Toys are GOOD for your dogWritten by Tina Spriggs
Did you know that dog toys are actually good for your dog, and not just an indulgence on part of owner?
There are all kinds of uses for different types of toys.
First, starting as puppies, toys give your dog a distraction from other would-be toys like your couch or your favorite pair of shoes.
My dogs all love ropes. Every single one of them that has ever had one played with them until they were tiny pieces of thread.
Ropes serve a couple of great purposes, in addition to keeping your dog from chewing your house up like termites.
First, it's great bonding for you and dog if you engage in a good game of tug-og-war. It also helps them exercise. Our dog Sadie is one big mass of muscles. When we play with rope, she uses her entire body to try to get it away and you can just see all of her muscles flexing. She's a Black Lab and has most beautiful, sleek black coat.
Rope dog toys also help keep their teeth clean. Who wants to have a dog with teeth problems? I mean, you really don't want to go into that pointy landmine when your dog is in pain and irritable, do you?
"Put Your Commands On A Diet"Written by John R. Falk
“Put Your Commands On A Diet” By John R. Falk
Can a dog understand our language? If so, how much of it? The question poses possibly as many answers as there are dogs. Certainly boundaries of a canine's lexicon vary, according to his age, environment, training and inborn intelligence. The average house dog is thought to develop a functional vocabulary of close to a dozen-and-a-half different words by time he reaches five to six years of age. Additional phrases containing up to three key words can boost this total to a potential of about thirty. While impressive, such a hefty vocabulary brings little to average dog's trainability. In fact, more dog's vocabulary can be pruned, better. Contradictory? Hardly. Our spoken words, though meaningful to us, are simply sounds to dog. Heard initially, they express about as much to him as gobbledygook would to us. Only by demonstration and constant repetition can he be made to understand how each word applies to him, in terms of expected behavior response. Some canine behaviorists compare that process to how a child learns. To a limited extent, similarity may hold true. Still, there is scant valid basis for real comparison. True, a parent commonly uses phrases and often whole sentences to convey ideas and meaning to a baby. Yet, besides meaning of words, infant must also learn more complicated process of mimicking their sounds for eventual speech. For child then, speech sound patterns, to be imitated, swiftly vie in importance with word meanings. The dog, however, has neither human intelligence level nor our need or ability to speak. It follows, then, that phrases and full sentences serve no purpose in enhancing dog's training. They should in fact, be considered excess baggage. Really, in early and middle stages of his education, they tend only to create confusion and dilute his ability to absorb training Unfortunately, too many new owners tend to muddle up their dog's tutoring with surplus verbiage. It's human nature for us to speak in whole sentences, but “Come on now, King, big fella, be a good boy and come right in here now when I call you,” can't possibly pass muster as a good command to teach a young dog to come to you. Bet you can't repeat that “command” from memory. So, how can you expect a dog to respond to something you can't even remember yourself? Then, when he fails to comply or reacts erratically, “command” often gets a few angry words added to it, further compounding poor animal's bewilderment and slowing learning process..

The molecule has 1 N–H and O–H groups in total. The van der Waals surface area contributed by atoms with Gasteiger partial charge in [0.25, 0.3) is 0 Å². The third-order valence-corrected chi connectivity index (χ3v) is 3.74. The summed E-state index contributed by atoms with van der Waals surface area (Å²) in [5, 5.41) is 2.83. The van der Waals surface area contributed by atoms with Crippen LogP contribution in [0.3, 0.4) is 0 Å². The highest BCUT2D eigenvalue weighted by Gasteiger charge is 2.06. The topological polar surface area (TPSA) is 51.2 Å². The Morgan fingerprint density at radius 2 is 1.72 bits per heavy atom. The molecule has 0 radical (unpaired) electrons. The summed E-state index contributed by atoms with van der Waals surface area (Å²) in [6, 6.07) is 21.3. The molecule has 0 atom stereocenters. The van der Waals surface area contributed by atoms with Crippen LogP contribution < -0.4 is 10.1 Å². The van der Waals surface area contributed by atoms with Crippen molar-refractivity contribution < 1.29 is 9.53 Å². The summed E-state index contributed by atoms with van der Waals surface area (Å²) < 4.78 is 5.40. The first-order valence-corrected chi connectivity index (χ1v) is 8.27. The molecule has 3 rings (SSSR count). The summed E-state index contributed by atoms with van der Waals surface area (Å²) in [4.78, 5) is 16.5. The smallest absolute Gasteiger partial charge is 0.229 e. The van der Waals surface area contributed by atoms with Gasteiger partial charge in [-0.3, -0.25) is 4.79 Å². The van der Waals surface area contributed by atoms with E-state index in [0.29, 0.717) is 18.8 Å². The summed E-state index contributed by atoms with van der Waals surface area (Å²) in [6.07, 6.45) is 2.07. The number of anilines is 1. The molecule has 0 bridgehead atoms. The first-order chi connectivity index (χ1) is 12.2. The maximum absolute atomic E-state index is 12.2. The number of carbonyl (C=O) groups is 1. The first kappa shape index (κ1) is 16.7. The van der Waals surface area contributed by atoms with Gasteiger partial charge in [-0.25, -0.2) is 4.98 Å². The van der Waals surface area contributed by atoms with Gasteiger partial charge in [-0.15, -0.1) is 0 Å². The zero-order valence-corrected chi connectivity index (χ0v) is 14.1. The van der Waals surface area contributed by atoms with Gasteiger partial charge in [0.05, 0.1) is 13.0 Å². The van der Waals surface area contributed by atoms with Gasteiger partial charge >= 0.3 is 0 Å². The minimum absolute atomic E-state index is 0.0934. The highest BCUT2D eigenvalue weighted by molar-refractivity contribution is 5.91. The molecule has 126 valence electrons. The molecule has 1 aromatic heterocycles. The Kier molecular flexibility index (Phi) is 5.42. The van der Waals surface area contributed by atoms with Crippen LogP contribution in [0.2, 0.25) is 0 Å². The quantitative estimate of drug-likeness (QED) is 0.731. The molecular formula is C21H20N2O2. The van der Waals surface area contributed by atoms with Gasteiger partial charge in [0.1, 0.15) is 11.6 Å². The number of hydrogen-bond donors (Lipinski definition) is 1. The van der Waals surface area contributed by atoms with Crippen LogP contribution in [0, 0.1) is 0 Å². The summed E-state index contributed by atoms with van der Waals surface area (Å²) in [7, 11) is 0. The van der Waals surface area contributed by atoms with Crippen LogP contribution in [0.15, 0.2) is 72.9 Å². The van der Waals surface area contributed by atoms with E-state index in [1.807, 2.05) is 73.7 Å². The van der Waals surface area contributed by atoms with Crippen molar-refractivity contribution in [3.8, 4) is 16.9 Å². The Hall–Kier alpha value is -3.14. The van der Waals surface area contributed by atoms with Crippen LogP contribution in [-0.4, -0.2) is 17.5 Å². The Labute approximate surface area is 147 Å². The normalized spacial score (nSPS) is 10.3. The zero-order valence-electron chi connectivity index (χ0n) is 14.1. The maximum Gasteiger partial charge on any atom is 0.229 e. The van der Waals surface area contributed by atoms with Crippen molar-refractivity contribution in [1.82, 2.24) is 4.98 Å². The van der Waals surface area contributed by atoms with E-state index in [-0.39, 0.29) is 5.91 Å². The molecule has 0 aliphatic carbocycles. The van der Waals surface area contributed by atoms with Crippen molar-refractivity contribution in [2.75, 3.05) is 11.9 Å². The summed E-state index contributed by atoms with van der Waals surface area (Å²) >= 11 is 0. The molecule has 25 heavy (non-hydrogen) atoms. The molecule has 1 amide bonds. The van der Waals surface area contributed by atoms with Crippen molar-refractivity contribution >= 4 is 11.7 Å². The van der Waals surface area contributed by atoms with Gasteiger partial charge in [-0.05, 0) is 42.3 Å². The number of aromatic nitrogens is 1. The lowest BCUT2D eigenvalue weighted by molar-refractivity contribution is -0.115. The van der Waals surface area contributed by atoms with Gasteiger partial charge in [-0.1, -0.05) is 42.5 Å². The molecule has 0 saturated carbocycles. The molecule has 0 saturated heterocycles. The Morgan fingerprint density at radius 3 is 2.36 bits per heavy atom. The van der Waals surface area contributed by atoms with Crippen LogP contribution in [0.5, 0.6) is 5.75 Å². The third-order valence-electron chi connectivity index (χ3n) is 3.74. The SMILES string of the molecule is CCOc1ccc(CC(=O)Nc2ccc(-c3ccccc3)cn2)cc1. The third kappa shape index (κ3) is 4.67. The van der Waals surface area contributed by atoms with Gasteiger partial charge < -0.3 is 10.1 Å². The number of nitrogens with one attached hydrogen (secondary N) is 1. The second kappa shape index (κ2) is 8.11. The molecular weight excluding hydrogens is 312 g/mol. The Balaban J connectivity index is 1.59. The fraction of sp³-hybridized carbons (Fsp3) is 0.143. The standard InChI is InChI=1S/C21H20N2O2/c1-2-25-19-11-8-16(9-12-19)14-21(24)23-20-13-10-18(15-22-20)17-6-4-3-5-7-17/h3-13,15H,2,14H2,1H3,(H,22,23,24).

It's not impossible to train a dog using such excessively wordy commands. After all, most dogs are amazingly adaptable. Sooner or later, they will catch on to what's wanted. But, your goal should be to speed pace of training using simplest, most direct orders to teach young dog what's expected of him. This means using basic commands so important to all his future training. These are: his name, "No," "Here," "Sit," "Stay" and "Kennel." Equipped with this fundamental lexicon alone, any pup can become acceptably "civilized" in a matter of four or five weeks. Choose a short, crisp, distinctive name for your dog that sounds nothing like any of commands to be used now or later. It serves a two-fold purpose: 1) to give pup identity, and 2) to get his attention to receive further orders. “No," is most direct and practical negative; it interchanges effectively for several otherwise superfluous commands such as "Shame on You," "Quiet," "Get Down," "Bad Dog." "Dirty" (for housebreaking errors).